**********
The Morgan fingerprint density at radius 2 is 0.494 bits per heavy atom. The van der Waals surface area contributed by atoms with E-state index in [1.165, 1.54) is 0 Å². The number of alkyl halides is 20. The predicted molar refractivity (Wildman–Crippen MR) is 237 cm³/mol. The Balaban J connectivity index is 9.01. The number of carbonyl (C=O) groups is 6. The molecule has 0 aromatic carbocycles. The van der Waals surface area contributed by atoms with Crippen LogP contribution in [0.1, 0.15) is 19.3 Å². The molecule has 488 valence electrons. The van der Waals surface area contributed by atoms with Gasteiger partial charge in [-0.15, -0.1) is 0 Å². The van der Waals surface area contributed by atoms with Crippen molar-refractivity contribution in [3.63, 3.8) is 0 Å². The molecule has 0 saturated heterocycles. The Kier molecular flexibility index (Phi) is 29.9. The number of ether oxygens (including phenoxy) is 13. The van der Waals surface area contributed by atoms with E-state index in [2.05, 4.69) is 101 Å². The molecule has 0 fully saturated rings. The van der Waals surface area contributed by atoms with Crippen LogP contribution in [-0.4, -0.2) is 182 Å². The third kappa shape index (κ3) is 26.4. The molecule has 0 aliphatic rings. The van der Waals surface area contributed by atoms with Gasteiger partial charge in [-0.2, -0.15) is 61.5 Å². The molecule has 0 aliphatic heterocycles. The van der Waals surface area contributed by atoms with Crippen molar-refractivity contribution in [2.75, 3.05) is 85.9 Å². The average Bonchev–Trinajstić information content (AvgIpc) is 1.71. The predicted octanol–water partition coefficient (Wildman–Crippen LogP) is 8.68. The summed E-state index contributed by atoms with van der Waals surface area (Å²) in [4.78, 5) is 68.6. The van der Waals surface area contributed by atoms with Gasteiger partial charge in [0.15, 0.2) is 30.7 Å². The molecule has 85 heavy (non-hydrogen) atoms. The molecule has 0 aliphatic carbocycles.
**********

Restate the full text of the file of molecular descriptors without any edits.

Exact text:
The Morgan fingerprint density at radius 2 is 0.494 bits per heavy atom. The van der Waals surface area contributed by atoms with E-state index in [1.165, 1.54) is 0 Å². The number of alkyl halides is 20. The predicted molar refractivity (Wildman–Crippen MR) is 237 cm³/mol. The Balaban J connectivity index is 9.01. The number of carbonyl (C=O) groups is 6. The molecule has 0 aromatic carbocycles. The van der Waals surface area contributed by atoms with Crippen LogP contribution in [0.1, 0.15) is 19.3 Å². The molecule has 488 valence electrons. The van der Waals surface area contributed by atoms with Gasteiger partial charge in [-0.15, -0.1) is 0 Å². The van der Waals surface area contributed by atoms with Crippen molar-refractivity contribution in [3.63, 3.8) is 0 Å². The molecule has 0 saturated heterocycles. The Kier molecular flexibility index (Phi) is 29.9. The number of ether oxygens (including phenoxy) is 13. The van der Waals surface area contributed by atoms with E-state index in [2.05, 4.69) is 101 Å². The molecule has 0 fully saturated rings. The van der Waals surface area contributed by atoms with Crippen LogP contribution in [-0.4, -0.2) is 182 Å². The third kappa shape index (κ3) is 26.4. The molecule has 0 aliphatic rings. The van der Waals surface area contributed by atoms with Gasteiger partial charge in [-0.2, -0.15) is 61.5 Å². The molecule has 0 aliphatic heterocycles. The van der Waals surface area contributed by atoms with Crippen molar-refractivity contribution in [2.75, 3.05) is 85.9 Å². The average Bonchev–Trinajstić information content (AvgIpc) is 1.71. The predicted octanol–water partition coefficient (Wildman–Crippen LogP) is 8.68. The summed E-state index contributed by atoms with van der Waals surface area (Å²) in [4.78, 5) is 68.6. The van der Waals surface area contributed by atoms with Gasteiger partial charge in [0.15, 0.2) is 30.7 Å². The molecule has 85 heavy (non-hydrogen) atoms. The molecule has 0 aliphatic carbocycles.